It's funny. It's quirky. It's sleepy, perhaps squeaky. Cute -- as in the world of baby animals and charming cartoons -- has come out with a vengeance recently, adding a soft, syrupy stripe to everything from software to running shoes to carbon emissions. Aided by the immense popularity of websites that serve up all things cute, like icanhascheezburger.com (ICHC) and cutethingsfallingasleep.org, online ad campaigns with cuddly appeal are gaining eyeballs.
Antidote to a downturn
Cute is almost universally appealing -- after all, it tends to produce feelings of good cheer and comfort. But cute is enjoying a particularly high level of popularity right now. Sites that feature animals in cute poses, like cuteoverload.com, are getting millions of hits a month and have garnered mass media attention.
In a no-holds-barred tribute to these sites, a video ad produced for the Samsung Ultra Touch phone features various baby animals mimicking human activities on sets built to scale. It even includes an "evil hedgehog" scene that shows, in the background, cutesy lingo created on ICHC.(object) (embed)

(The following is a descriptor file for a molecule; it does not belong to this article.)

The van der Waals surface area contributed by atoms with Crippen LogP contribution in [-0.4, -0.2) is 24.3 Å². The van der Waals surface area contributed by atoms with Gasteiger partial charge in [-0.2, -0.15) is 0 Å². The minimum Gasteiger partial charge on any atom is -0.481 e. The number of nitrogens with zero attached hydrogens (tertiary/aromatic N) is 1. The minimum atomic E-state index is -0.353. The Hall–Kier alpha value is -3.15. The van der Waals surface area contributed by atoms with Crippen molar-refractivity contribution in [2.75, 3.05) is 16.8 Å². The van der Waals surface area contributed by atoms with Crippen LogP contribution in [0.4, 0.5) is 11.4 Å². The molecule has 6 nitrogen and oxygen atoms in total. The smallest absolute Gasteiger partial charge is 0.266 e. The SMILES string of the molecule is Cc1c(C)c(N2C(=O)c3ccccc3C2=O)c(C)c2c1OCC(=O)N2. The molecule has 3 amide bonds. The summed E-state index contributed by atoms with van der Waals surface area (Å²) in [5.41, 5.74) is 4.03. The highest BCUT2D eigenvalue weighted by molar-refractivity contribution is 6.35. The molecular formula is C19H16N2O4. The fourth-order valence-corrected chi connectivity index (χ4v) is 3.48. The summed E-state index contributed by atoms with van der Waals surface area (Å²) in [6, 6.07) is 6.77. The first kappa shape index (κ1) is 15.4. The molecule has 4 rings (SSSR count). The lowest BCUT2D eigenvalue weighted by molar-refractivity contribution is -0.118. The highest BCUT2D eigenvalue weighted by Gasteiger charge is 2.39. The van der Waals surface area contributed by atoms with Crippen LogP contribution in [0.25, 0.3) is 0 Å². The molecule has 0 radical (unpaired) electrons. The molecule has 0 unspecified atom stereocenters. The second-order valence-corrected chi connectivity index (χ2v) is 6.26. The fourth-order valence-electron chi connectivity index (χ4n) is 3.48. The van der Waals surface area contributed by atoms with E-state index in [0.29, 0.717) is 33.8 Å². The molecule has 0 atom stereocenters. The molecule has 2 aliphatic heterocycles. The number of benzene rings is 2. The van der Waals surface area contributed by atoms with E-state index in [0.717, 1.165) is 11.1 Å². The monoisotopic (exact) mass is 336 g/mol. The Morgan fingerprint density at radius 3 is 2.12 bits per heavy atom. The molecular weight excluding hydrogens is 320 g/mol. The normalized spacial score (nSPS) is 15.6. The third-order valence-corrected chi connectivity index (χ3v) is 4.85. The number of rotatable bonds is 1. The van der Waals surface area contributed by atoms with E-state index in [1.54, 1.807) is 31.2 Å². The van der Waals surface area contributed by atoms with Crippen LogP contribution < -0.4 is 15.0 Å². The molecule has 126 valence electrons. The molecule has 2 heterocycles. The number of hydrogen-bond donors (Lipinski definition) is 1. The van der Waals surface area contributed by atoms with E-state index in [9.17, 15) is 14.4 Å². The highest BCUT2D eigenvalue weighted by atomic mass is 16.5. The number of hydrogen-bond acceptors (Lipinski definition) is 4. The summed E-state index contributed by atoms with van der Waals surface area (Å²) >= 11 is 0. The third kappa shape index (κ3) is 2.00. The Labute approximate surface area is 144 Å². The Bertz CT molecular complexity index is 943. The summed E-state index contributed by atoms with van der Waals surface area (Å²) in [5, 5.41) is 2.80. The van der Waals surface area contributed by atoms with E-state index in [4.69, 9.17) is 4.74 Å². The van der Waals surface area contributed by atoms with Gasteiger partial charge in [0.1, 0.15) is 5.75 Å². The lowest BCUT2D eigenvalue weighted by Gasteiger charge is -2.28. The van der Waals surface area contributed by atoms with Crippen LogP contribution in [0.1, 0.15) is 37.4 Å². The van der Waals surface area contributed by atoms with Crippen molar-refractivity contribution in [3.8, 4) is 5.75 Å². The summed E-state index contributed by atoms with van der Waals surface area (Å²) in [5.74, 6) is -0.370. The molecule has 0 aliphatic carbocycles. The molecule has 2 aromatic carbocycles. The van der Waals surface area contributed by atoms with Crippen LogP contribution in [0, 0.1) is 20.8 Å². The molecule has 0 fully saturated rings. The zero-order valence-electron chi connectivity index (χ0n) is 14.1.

Meanwhile, the ad's strong cute factor earned it a free spot on ICHC's competitor site cuteoverload.com.
Nick Malis, founder of cutethingsfallingasleep.org and the spin-off cutethingslaughing.com, said his original site suddenly took off in December, about the time the economic crisis was deepening. Since then, it has become the 15th most-searched term on Google and currently attracts a quarter million hits a day.
"The world is kind of screwed up right now... and people want to see cute, happy stuff when things are scary," said Malis, who started the site in 2006 as a collection of YouTube videos he found showing animals and babies falling asleep. Malis has landed on so many television shows recently -- including "The Today Show" and CNN -- that he's now a self-proclaimed expert on "cute."
Cute has even become a world of its own, evidenced by the slightly snarky, cliquey icanhascheezburger.com. Something of a cult site for cat lovers, ICHC has its own grammatically hybridized language and inside jokes. The site claims to have millions of users per month. "Our fans (aka 'Chzfrenz') savor their escape to ICHC everyday," the site notes.